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TAXUS Perseus Core Data Elements: Qualitative and Quantitative Angiography. Jeffrey J. Popma, MD Alexandra Almonacid, MD Brigham and Women’s Hospital St. Elizabeth Medical Center Tufts University School of Medicine Boston, MA. Angiographic Core Laboratory.

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Jeffrey J. Popma, MD Alexandra Almonacid, MD Brigham and Women’s Hospital

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Jeffrey j popma md alexandra almonacid md brigham and women s hospital

TAXUS PerseusCore Data Elements:Qualitative and Quantitative Angiography

Jeffrey J. Popma, MD

Alexandra Almonacid, MD

Brigham and Women’s Hospital

St. Elizabeth Medical Center

Tufts University School of Medicine

Boston, MA

AngiographicCore Laboratory


Core lab lessons beyond late lumen loss

Core Lab Lessons: Beyond Late Lumen Loss

  • After 15 years, substantial observer variabilities are still found with qualitative angiographic interpretations  independent Core Laboratory analyses have become standard for FDA DES studies

  • Discrepancies noted with Clinical Site Observations:

    • Baseline % diameter stenosis (e.g., NASCET Carotid)

    • Lesion Length and Reference Vessel Diameter

    • Final Angiographic Result

    • Binary restenosis (? 50-70% threshold for revascularization)

    • “Oculostenotic reflex”


Core lab lessons beyond late lumen loss1

Core Lab Lessons: Beyond Late Lumen Loss

  • Our initial focus with QCA was to determine the late term lumen dimensions, and relate them to the early angiographic results and late clinical events

    • Balloon angioplasty – less acute gain; less late loss

    • DCA – more acute gain; more lumen loss; better net gain

    • Continuous measures replaced binary criteria

    • Loss index (LL/AG) provided relative benefit --> drugs failed

  • With stents, LL was attributable to intimal hyperplasia.

    • Acute gains and late loss was similar (essentially) for all bare metal stents

    • ? Possible exception related to strut thickness

    • Late loss replaced loss index as a surrogate


Beyond late lumen loss

Beyond Late Lumen Loss

  • Clinical indices were further refined to determine those events that directly related to failure of the stent

    • TLR replaced “any” revascularization and TVF (in some studies)

    • Early (< 30 d) stent thrombosis was not included in the criteria for “restenosis” or calculations for late lumen loss but was placed in the early clinical failure category alone

    • To lower sample sizes, “surrogate” markers were sought to identify was to lower sample sizes required for device approval

  • In-Lesion (Segment) late lumen loss became the preferred endpoint for many device trials


Qca methodology

in-segment

in-stent

(all stents used to treat the target lesion)

QCA methodology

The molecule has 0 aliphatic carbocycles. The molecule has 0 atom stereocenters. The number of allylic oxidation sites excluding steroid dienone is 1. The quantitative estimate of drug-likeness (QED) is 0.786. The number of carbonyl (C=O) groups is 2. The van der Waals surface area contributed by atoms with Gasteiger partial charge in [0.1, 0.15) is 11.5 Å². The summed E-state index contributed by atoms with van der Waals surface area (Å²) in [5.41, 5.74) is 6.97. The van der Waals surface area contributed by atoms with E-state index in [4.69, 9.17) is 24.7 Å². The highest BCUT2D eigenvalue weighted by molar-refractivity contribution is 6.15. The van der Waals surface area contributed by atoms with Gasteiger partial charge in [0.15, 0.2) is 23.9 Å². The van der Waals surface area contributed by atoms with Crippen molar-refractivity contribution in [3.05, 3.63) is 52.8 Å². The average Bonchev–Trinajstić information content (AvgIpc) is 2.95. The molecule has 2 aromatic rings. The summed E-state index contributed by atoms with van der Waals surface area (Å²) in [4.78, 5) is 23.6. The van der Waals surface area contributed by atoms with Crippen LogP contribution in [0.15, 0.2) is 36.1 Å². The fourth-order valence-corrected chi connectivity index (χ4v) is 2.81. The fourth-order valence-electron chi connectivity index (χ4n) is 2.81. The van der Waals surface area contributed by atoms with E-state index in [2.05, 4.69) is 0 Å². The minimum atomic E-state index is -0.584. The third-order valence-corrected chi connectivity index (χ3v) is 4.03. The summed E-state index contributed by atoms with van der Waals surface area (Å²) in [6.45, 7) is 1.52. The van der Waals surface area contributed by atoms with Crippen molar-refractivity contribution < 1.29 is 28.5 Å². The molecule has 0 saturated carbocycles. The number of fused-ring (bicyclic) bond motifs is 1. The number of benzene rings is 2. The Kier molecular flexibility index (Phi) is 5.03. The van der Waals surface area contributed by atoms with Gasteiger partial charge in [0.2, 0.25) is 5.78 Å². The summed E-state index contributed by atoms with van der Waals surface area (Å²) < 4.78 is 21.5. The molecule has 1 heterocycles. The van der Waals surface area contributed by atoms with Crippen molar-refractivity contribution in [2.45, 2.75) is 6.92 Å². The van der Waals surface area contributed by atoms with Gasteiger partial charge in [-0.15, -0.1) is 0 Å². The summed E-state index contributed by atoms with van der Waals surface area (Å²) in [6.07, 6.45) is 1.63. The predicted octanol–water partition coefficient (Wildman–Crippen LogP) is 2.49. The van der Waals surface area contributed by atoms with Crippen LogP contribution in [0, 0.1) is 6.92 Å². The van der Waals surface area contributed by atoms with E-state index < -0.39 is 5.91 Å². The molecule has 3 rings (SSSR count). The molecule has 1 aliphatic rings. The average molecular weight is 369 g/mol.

5 mm

5 mm

stented segment

proximal

edge

distal

edge


Bms restenosis was near gaussian allowing expression with mean sd

Angio Restenosis is any late loss over 1.5 mm (50% DS)

Clinical TLR correlates with late loss over 2.1 (70% DS)

Pts. with angio restenosis

Pts. with

clinical restenosis

BMS Restenosis was Near Gaussianallowing expression with mean±SD

Example: 3.0 mm Bare Metal Stent

Mean late loss = 1.0 ± 0.5 mm

Mean late loss

1.0

Pts. w/o restenosis

0.8

0.6

Distribution Density

0.4

0.2

0.0

-0.50

-0.25

0.00

0.25

0.50

0.75

1.00

1.25

1.50

1.75

2.00

2.25

2.50

Late loss (mm)

Donald Baim, Summer in Seattle, 2006.


Des have different late loss distributions

DES Have Different Late Loss Distributions

Mean late loss = 0.2 mm

Clinical restenosis

What % of patients are above that line?

0.4 mm

0.6 mm

1.0 mm (BMS)

Mauri et al. Circulation. 2005;111:3435


Angiographic predictors of tlr

TAXUS-IV

Angiographic predictors of TLR

Follow-up % Diameter Stenosis is a Better Predictor

ROC Analysis combining all patients

1.0

Late Loss

AUC = 0.918

MLD

AUC = 0.940

0.5

Sensitivity

Diameter Stenosis

AUC = 0.944

0.0

0.0

0.5

1.0

1 - Specificity


Surrogate angiographic endpoints

Surrogate Angiographic Endpoints

LL and % DS vs. TLR - A curvilinear relationship

11 RCTs with Cypher, Taxus, Endeavor, and BMS (5381 pts)

All patientsRVD <2.5mmRVD 2.5-3.0mmRVD > 3.0mm

All patients

Probability of TLR

Probability of TLR

In-stent late loss

In-segment %DS

Pocock S et al ACC 2006


Sidebranch compromise with overlapping stents taxus v multiple stent analysis

Sidebranch Compromise With Overlapping StentsTAXUS V Multiple Stent Analysis

Blinded core lab analysis of all multiple stent patients

  • Main Vessel Analysis:

    • Main vessel No Reflow, TIMI flow, Dissection, Distal Embolization, Abrupt Closure

  • Side Branch Analysis (for branches >1 mm):

    • Branch occlusion (total occlusion)

    • Branch narrowing (Δ≥70%  100%)

    • Branch TIMI flow


Taxus v sb analysis with multiple stents

TAXUS V: SB Analysis With Multiple Stents


Side branch analysis in multiple stenting

Sidebranch Occlusion

Side Branch Narrowing (Δ ≥ 70%  100%)

TIMI Flow Reduction

Side Branch Analysis in Multiple Stenting